Quantcast

The never-ending war against poverty

There are two main reasons why 17.4% of all children in America live in poverty. The first one is that their parents typically work for pay only sixteen hours a week. If the adults in a poor household worked a total of 2000 hours a year, as most full time workers do, over 70% of poor children wouldn't be poor any more.

Two thirds of poor children live in single parent homes. If poor mothers married and formed families with the fathers of their children, almost three quarters of the children would immediately be out of poverty.

Beyond a disinclination to work and marry, many able-bodied adults (and thus their children) live in poverty not because of genetic shortcomings, accidents, serious childhood abuse, or plain bad luck, but because they have made poor decisions. Some examples: dropping out of high school, choosing low ethical standards, neglecting diet and health, using drugs and booze, and managing money poorly, notably by spending too much on tobacco, booze, drugs, entertainment, prepared food, and interest on debt.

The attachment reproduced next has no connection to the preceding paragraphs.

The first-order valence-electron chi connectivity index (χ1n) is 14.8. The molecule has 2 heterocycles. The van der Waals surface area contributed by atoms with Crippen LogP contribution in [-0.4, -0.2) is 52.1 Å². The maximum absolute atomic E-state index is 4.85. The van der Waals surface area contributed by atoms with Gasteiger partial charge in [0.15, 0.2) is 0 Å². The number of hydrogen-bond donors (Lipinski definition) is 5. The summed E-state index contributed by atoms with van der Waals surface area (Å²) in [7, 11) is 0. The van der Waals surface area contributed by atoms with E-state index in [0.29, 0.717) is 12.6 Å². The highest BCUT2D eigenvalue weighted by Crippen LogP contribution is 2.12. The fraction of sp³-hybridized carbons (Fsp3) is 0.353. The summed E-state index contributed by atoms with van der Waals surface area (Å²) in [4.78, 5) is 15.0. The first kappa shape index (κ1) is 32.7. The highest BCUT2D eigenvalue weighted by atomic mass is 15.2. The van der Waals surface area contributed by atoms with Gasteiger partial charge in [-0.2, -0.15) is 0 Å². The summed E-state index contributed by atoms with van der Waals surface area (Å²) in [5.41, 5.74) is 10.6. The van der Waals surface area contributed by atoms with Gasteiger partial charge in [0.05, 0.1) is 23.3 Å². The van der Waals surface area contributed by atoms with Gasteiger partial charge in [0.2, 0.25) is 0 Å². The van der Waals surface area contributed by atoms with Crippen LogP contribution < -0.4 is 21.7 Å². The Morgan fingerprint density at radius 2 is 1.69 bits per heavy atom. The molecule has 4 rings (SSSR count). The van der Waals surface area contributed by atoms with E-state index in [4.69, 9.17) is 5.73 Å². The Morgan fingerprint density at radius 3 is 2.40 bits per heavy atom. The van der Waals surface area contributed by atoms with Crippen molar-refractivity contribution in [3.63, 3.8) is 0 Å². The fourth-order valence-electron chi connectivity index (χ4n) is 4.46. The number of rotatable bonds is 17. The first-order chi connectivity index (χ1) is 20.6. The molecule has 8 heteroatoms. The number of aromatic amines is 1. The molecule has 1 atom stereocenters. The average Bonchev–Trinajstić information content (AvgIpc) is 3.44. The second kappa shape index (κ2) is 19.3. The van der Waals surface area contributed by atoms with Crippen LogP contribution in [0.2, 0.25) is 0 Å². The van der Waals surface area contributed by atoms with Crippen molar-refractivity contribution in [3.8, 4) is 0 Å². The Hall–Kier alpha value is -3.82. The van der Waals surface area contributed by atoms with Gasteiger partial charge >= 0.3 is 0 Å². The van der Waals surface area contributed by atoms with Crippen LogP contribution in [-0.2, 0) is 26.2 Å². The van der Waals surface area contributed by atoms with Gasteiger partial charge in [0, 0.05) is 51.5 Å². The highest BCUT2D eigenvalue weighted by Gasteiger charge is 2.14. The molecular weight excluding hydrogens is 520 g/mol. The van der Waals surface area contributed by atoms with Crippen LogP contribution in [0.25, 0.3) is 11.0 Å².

This observation will instantly send the politically correct into shock. These folks tend to view people who live in poverty as victims of unseen forces that exploit them against their knowledge and will. They have trouble facing up to the unpleasant fact that for reasonably healthy American-born or legal immigrant couples who completed high school, stay married, conscientiously work, stay out of trouble with the law, and steer clear of booze and drugs, the poverty rate is in the low single digits.

Of course, no one is likely to make this point to the new Vermont Child Poverty Council. Its members will listen sympathetically for months to the urgent voices of the advocates for the poor. Eventually the Council will produce a report focusing on the "root causes of poverty." And surprise! The Council will find that a civilized society like ours must identify and overcome the root causes of poverty through increased regulation and more government spending.

0
Vote on this Story by clicking on the Icon

Comments

Use the comment form below to begin a discussion about this content.

Sign in to comment